What Does Budgeting Really Involve?

What budgeting truly involves. It doesn't have to be complicated!

Pretty much anytime you see something about money online, you’re going to come across that word: “Budgeting.” Any finance guy out there will tell you that you should be budgeting – and for good reason – but what does it really involve? Let’s get into it today and de-mystify the whole concept of budgeting. Ready for an easy guide? Let’s go!

What the Budget Is

Budgeting is actually very simple. I didn’t say it’s always easy, but it is simple. I already covered this in How to Budget: Simple Tips for Beginners, so I’ll only briefly go over it now. A budget is just another word for a plan. Each month, you plan for what you’ll spend the upcoming month. You track every dollar you make and you tell each one of them where to go. New month, new budget – using the exact same template every month does not reflect the realities of life.

What You Need to Get Started Budgeting

So, what exactly do we need to get started with budgeting? It’s super simple; anyone can do this. You need:

  1. Your net take-home pay (if it’s different every month, that’s okay, I’ll cover it below), which is just what your paycheck has written on it.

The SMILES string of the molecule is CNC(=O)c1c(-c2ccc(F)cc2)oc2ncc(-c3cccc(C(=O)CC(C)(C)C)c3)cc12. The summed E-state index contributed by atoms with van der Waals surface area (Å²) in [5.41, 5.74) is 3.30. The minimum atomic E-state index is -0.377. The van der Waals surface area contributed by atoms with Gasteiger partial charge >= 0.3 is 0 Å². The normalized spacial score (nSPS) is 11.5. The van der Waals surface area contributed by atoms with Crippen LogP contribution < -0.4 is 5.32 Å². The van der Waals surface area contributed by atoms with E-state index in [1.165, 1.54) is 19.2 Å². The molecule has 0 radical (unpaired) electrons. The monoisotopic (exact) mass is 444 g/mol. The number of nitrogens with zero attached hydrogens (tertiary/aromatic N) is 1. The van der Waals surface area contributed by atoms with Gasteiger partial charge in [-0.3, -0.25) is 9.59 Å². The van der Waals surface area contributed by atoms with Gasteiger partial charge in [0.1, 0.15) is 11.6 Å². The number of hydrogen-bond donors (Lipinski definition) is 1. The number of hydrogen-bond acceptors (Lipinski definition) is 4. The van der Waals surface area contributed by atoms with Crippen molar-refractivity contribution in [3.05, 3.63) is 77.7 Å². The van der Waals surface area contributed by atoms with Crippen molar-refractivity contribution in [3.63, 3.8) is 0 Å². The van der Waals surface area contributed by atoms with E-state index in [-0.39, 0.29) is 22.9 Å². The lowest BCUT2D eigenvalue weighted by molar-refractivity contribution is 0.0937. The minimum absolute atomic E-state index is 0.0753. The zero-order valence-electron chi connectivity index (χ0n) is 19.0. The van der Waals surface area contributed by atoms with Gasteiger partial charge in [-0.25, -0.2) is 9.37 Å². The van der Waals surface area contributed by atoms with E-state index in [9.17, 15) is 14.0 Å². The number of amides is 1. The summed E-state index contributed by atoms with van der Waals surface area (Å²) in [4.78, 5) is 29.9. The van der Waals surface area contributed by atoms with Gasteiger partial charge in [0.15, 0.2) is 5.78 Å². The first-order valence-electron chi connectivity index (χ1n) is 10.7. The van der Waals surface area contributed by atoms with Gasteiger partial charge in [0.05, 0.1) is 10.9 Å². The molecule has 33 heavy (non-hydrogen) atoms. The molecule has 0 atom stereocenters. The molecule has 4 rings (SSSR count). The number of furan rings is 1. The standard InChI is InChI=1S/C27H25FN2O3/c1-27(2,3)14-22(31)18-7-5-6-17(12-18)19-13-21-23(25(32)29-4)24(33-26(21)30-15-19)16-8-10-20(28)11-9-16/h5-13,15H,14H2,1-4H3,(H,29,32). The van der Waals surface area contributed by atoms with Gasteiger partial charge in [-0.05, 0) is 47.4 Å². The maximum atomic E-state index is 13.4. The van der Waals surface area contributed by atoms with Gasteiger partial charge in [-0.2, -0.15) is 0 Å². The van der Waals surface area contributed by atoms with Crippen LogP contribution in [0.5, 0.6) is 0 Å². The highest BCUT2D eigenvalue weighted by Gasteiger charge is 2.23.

2. Everything you absolutely have to pay every month: housing, groceries, transportation, insurance, student loans, and anything else that you know is coming this month that you can’t use a pro rata plan on.
  3. Finally, list out the rest of your expenses, like credit card statements, entertainment (a guess if you haven’t been tracking it), savings, anything and everything you put money in.

Why do I separate the absolute needs from other bills? While it’s true that you need to pay your credit card bill, it’s not the same level of importance. I want to get you used to ordering things by priority. If you’re drowning and about to lose your house, don’t worry about the credit call. Pay your mortgage.

What budgeting truly involves. It doesn't have to hard to get started!

You must protect yourself and your family before giving a collector what they want. Yes, you agreed to pay the card when you used it, but sometimes life isn’t that simple. Put money where it’s most important first, even if you’re not in danger. Make a habit of putting your family first.

Now that you have all these things, you’re ready to budget. It’s honestly as simple as subtracting what you spend from what you make. See this guide for a general order of priority to help you set budgeting goals.

How Much Money Should I Make to Start Budgeting?

If you make money, you should be budgeting. There is no magic number where financial responsibility suddenly applies. If you want to operate in financial security, and you do want that, then you need to be tracking where your money goes. Even if you only make enough to barely cover rent and groceries right now, you should still budget. When you start making more money, you’ll be glad that you have a plan for it instead of wondering why you’re still struggling after the raise.

What if I Have an Irregular Income?